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Ruth of Boston by  James Otis

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MASTER GRAVES PROHIBITS SWIMMING

HE had been placed in command of the settlement by Master Endicott, and among his first acts was the appointment of tithing men, one of whose duties it was to prevent the boys from swimming in the water, as some lads of our company speedily learned when they would have enjoyed such sport.

They were arrested straightway, and but for the fact of being strangers, who were not acquainted with the rules of the settlement, would have been fined three shillings each.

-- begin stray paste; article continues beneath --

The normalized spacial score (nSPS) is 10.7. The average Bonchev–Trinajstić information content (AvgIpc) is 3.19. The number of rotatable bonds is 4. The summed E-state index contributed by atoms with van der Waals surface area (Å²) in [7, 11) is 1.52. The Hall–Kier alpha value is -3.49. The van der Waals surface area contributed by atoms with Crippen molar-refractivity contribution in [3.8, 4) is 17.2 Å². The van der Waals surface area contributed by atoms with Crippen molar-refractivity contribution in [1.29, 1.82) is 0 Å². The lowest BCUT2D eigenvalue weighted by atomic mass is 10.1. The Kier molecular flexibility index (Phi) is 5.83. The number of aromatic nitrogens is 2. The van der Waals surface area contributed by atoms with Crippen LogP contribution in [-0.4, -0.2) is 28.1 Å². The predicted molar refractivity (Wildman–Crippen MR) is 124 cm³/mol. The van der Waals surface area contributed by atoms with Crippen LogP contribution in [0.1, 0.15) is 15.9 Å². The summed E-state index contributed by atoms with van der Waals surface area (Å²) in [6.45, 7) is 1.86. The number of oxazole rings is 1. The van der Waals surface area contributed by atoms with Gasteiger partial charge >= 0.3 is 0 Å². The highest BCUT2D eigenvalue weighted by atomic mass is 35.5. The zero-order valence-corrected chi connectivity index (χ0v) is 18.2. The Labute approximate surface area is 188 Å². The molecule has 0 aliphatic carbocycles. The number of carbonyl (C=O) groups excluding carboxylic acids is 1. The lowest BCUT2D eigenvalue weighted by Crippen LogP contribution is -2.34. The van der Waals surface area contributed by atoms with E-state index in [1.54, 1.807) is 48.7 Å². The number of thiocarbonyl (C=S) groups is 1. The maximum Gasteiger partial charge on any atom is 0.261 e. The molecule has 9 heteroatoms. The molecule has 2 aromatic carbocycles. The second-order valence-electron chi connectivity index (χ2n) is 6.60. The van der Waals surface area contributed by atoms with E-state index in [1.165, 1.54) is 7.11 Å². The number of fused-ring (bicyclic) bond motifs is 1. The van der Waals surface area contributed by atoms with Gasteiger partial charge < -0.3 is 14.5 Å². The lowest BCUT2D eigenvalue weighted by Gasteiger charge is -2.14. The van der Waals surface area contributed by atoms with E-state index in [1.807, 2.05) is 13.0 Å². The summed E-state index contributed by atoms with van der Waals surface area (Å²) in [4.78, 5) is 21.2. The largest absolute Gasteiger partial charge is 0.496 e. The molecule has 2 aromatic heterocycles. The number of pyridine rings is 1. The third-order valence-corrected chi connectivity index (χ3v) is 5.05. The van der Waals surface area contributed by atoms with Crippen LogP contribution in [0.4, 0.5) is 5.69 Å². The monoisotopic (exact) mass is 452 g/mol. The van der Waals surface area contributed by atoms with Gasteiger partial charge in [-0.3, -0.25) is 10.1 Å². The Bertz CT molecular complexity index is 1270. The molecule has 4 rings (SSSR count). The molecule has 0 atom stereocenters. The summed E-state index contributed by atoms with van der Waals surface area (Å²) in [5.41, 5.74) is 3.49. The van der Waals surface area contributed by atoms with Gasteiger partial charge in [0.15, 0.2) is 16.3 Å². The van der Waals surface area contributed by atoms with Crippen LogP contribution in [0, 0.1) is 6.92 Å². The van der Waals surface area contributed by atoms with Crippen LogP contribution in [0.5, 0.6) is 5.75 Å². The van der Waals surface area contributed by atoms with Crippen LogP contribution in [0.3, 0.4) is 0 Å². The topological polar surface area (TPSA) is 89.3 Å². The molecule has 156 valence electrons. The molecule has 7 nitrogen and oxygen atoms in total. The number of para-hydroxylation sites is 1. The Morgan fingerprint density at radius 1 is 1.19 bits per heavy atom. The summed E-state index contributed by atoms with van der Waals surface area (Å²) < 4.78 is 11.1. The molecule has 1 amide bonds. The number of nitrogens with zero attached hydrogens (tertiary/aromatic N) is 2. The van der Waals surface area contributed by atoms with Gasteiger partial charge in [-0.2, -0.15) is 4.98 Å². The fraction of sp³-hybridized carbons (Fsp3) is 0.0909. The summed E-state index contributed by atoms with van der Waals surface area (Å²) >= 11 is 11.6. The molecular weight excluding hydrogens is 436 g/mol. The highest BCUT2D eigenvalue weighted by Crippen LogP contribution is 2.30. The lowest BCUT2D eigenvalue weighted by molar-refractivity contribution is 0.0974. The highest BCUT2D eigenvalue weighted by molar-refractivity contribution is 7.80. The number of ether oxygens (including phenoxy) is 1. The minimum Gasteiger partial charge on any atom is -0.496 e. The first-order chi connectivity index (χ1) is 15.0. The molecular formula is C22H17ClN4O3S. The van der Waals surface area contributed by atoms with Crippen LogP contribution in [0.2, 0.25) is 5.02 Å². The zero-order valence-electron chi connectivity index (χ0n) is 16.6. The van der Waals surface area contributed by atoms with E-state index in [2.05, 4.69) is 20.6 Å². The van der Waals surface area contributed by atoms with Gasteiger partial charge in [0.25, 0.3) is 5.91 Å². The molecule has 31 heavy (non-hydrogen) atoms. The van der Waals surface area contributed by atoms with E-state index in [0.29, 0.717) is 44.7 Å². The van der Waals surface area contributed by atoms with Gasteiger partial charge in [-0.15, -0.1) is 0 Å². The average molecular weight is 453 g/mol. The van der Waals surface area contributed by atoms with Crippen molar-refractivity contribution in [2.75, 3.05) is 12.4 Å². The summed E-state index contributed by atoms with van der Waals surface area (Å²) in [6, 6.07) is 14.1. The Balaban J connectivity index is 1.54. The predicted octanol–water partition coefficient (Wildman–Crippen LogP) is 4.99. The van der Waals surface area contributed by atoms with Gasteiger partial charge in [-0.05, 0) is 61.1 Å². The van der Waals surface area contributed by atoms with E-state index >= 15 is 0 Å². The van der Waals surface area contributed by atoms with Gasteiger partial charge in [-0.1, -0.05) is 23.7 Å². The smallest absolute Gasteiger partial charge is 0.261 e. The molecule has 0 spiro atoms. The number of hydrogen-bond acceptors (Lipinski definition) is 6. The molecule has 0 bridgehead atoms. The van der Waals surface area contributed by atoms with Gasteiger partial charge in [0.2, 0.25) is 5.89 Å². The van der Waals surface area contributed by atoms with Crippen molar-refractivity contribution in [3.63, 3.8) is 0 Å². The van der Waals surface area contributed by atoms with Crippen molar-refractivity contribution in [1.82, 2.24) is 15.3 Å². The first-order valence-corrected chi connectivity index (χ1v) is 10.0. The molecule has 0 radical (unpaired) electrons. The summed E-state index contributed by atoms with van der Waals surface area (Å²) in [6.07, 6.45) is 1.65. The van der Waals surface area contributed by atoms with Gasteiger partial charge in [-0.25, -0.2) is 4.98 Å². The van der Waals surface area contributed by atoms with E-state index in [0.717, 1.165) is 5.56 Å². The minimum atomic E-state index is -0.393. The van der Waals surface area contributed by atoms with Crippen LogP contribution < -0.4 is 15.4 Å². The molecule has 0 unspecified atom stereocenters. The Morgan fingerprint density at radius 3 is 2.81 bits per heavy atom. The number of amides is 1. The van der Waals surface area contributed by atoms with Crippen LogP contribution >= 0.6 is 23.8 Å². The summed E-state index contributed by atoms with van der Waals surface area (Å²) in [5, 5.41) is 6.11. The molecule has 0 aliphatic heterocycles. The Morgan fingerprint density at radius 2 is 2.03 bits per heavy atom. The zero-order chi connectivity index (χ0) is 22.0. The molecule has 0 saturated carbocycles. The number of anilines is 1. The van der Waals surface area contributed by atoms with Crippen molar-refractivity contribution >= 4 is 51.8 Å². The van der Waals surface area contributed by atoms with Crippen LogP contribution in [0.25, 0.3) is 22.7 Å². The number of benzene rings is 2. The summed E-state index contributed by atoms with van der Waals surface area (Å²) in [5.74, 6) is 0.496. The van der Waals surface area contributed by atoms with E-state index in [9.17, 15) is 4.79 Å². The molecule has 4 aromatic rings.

Susan and I had no desire to spend our time swimming, even had it been seemly for girls so to do; but during very warm days it would have pleased us much to go down into the water, properly clad, in order to take a bath. Therefore did we believe Master Graves had done that which was almost cruel, and it surprised us [49] no little when, later, our own fathers passed the same law.


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